Surface Rights vs. Mineral Rights; What’s legal when drilling in the Porcupine Mountains?

Shunk-Grey

ONTONAGON — Back in 1945, the public purchased around 2,700 acres of land, now known as the Porcupine Mountains– our largest State Park.

But according to Michigan law, it isn’t all owned by the DNR. In this week’s #ABC10Feature, Lauren Lee has the story.

According to the Department of Environmental Quality, Michigan is the 12th producer of nonfuel minerals, including iron ore.
In Michigan surface rights also known as land rights are different than mineral rights.

According to the DEQ surface rights offer the land for residential, agricultural, recreational, commercial, or other purposes.

Ideally, the DNR would own the land and mineral rights, but back in the 1950s only the land rights in some areas of the Porcupine Mountains were up for sale.

Currently, the 1 by 1 square mile plot where exploratory copper drilling is taking place is by Michigan law, the mineral owner, Highland Copper’s right to drill.

Mineral rights owners have the power to excess those rights and dig on their property, as long as it doesn’t harm the surface land.

“Using a very small portion of the park in the far West area,” John Pepin said. “Places that people think of when they think of the Porcupine Mountains are like the Presque Isle River, Summit Peak, or Lake of the Clouds are not being impacted at all by this project.”

The DNR has granted a permit of use to Orvana Resources, a subsidiary of a Canadian mining company– Highland Copper. So, what does this mean?

The DNR is involved, as well as the DEQ in the drilling process.

Both organizations have worked with Highland Copper to make several provisions in order to minimize impact on the land.

“The drill bits are managed by two workers who drill nearly three meters into the soil each time, and it is only done while the ground is frozen in order to not damage the soil. But if we do get that warm weather expected this weekend it will be put to a hault.”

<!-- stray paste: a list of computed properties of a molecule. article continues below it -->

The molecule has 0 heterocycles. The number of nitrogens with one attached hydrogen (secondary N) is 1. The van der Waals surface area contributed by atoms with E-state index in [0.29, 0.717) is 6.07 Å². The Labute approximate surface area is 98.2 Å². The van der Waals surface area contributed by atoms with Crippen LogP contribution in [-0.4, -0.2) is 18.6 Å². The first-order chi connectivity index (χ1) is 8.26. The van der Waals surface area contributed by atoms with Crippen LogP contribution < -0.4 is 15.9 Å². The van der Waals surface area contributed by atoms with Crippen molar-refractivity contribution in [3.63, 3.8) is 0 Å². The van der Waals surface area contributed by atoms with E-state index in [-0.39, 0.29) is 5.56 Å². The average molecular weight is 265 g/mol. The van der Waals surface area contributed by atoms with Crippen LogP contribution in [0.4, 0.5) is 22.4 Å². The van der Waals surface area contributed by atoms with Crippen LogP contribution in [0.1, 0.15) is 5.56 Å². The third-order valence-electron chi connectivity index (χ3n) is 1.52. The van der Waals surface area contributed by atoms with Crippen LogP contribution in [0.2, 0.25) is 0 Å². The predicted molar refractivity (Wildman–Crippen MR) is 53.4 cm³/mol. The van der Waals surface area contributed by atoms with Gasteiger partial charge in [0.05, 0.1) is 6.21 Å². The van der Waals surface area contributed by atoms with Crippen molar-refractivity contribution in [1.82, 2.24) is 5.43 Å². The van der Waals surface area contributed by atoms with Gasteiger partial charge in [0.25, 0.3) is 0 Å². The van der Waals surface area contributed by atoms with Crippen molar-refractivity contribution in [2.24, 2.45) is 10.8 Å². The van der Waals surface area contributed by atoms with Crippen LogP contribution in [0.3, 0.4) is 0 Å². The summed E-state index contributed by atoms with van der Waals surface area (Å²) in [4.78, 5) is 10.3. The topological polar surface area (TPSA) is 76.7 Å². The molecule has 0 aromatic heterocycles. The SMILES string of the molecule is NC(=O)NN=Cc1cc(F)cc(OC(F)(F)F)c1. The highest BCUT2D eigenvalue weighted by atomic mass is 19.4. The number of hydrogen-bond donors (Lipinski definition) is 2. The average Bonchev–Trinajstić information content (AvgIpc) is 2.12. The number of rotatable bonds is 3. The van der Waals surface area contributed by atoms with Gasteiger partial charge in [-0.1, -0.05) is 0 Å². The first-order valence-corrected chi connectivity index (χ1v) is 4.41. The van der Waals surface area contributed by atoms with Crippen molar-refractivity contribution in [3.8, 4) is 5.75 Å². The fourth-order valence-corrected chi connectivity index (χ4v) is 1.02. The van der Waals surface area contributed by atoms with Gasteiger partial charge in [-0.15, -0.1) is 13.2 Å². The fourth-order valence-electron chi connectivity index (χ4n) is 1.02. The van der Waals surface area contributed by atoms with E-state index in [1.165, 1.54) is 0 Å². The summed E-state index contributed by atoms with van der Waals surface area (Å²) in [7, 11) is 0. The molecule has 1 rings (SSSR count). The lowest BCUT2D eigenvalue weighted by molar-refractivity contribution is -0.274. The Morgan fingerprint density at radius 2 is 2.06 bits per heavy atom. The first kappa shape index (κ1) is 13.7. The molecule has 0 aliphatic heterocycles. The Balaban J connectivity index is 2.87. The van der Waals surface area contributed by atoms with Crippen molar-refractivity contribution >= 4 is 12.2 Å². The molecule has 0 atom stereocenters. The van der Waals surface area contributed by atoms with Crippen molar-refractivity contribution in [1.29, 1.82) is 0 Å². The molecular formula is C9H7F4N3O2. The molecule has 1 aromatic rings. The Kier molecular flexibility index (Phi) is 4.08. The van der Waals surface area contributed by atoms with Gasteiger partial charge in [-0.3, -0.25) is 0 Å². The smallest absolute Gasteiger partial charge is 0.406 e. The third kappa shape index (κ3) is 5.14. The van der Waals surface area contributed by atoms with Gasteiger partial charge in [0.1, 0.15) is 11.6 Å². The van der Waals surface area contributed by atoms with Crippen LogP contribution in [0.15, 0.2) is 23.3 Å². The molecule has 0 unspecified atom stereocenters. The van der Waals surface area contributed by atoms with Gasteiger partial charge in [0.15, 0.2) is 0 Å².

Secondly, this specific location has seen other projects before. Back in the 1950s logging was done in this part of the park, allowing Highland Copper to work on paths that have already been in place. The mining company plans to drill 12 holes, as well as create three new routes.

But according to Highland Copper due to the upcoming warm weather one route plan has already been canceled.
The DEQ is doing inspections of the sight.

According to Highland Copper, any damaged trees four inches in diameter and reaching four feet tall, also known as Merchantable Lumber, will be reimbursed to the State.

“People have been weighing in on the public from both sides of the issue, what you would consider to be the pro–mining public and also the anti–mining public,” Pepin said. “In this case we’re just trying very hard to explain what is actually happening on site. This is exploratory test drilling only it’s not mining.”

The project aims to be done by the second week in March, if the company wishes to mine in the Porcupine Mountains, it would need to go through a long process.

First, Highland Copper would have to do a Feasibility study. Figuring out if the amount and quality of copper, is worth the cost? Next they would need to present their plan to the DEQ, then public meetings would follow.

If the long process passed, Highland Copper would still need to access the park through tunnels and underground land, starting on the land they own right next to the section five plot.

Once again, mining legally cannot change the surface or layout of the State Park.